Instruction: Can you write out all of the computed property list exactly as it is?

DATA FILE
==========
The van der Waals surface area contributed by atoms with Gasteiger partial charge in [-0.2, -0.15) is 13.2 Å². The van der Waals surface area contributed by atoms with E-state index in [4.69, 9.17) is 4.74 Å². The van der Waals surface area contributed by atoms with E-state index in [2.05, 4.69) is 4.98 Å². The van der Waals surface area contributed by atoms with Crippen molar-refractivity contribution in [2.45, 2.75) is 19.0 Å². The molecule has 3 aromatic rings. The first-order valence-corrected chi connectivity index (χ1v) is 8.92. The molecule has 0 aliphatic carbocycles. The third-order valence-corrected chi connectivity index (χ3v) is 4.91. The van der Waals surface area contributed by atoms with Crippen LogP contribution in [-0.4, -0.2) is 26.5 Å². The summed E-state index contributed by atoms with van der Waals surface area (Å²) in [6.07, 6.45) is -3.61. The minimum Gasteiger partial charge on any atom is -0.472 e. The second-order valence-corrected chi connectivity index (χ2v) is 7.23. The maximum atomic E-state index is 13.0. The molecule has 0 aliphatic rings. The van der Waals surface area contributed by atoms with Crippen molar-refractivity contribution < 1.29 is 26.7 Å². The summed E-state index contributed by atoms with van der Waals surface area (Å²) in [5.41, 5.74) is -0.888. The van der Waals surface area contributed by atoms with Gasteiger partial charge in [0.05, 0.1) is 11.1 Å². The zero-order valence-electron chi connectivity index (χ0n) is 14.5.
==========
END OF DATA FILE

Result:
The van der Waals surface area contributed by atoms with Gasteiger partial charge in [-0.2, -0.15) is 13.2 Å². The van der Waals surface area contributed by atoms with E-state index in [4.69, 9.17) is 4.74 Å². The van der Waals surface area contributed by atoms with E-state index in [2.05, 4.69) is 4.98 Å². The van der Waals surface area contributed by atoms with Crippen molar-refractivity contribution in [2.45, 2.75) is 19.0 Å². The molecule has 3 aromatic rings. The first-order valence-corrected chi connectivity index (χ1v) is 8.92. The molecule has 0 aliphatic carbocycles. The third-order valence-corrected chi connectivity index (χ3v) is 4.91. The van der Waals surface area contributed by atoms with Crippen LogP contribution in [-0.4, -0.2) is 26.5 Å². The summed E-state index contributed by atoms with van der Waals surface area (Å²) in [6.07, 6.45) is -3.61. The minimum Gasteiger partial charge on any atom is -0.472 e. The second-order valence-corrected chi connectivity index (χ2v) is 7.23. The maximum atomic E-state index is 13.0. The molecule has 0 aliphatic rings. The van der Waals surface area contributed by atoms with Crippen molar-refractivity contribution < 1.29 is 26.7 Å². The summed E-state index contributed by atoms with van der Waals surface area (Å²) in [5.41, 5.74) is -0.888. The van der Waals surface area contributed by atoms with Gasteiger partial charge in [0.05, 0.1) is 11.1 Å². The zero-order valence-electron chi connectivity index (χ0n) is 14.5.